• CHURCH history — Primitive & early church, ca. 30-600
  • EARLY Christian literature
  • EARLY church, ca. 30-600

Just copy and paste the subject headings into the search box and change the field to the right of the box to “subject.”

Even better, Academic Search Complete allows one to browse subjects. Click “Subject terms” at the top of any page to search for subject terms as you would keywords. Then check the box next to any subject and search by that specific subject. This also allows you to see broader and narrower terms on your subject.

Use the “Help” menu in the top right, as well. EBSCO has the most detailed help section of any database I have seen. Many great tips are provided in that menu.

JSTOR: JSTOR can be a frustrating database to search. As with Academic Search Complete, one may use keyword searching (follow the same patterns above), but there are no subject searches. JSTOR does not provide a subject list.The subject search at the top of the page is for journal subjects. Searches, by default, include a search inside the full-text of an article. This may bring back more results than are helpful. The benefit here is that all instances of your keywords are highlighted and provided in a brief portion of their context—a clipping.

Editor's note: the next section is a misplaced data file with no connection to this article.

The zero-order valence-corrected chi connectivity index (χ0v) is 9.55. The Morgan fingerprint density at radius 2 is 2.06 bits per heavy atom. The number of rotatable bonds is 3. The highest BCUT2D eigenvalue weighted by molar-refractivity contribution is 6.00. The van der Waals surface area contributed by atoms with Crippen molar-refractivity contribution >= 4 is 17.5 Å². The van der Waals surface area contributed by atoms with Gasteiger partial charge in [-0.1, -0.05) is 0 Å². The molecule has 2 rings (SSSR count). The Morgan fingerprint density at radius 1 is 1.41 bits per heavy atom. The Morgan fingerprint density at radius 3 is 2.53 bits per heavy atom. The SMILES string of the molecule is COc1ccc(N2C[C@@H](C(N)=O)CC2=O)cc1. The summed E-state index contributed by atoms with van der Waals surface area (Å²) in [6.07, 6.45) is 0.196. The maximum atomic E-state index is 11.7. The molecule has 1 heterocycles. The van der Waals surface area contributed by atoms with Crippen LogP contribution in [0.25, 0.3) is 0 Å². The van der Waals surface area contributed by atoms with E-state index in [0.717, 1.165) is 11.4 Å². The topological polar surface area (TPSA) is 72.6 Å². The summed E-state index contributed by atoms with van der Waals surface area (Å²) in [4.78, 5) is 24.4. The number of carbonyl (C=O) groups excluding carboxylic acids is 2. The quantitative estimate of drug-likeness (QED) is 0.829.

One may use the help menu, but will likely find it lacking. The amount of content is the main reason to use JSTOR.

*Note – ATLA Religion Database, by EBSCO, would serve this purpose better than the other two databases combined—should a student find access within reasonable driving distance. UKY libraries do not provide access.

Periodicals (journals)

All of the journals listed below contain articles related to all aspects of early Christianity (except Augustinian Studies, which covers all aspects related to Augustine). Most are available online to students.


Several websites provide excellent resources and information related to early Christian studies. A few are provided below.

The Center for Ancient Christian Studies – The Center hosts a helpful blog, podcasts, and the journal Fides et Humilitas (listed above).

The Patrologist – A few good resources may be found on this site. The link provided, though, is to an annotated list of journals related to early Christian studies—the most helpful resource here.

The North American Patristics Society – This society produces the Journal of Early Christian Studies. Their site provides many excellent resources including links to early Christian text, lists of encyclopedias on these subjects, details about early Christian authors, and even information about teaching on this subject matter.

Early Christian Writings – A website providing access to older English translations for many of the writings from the early church.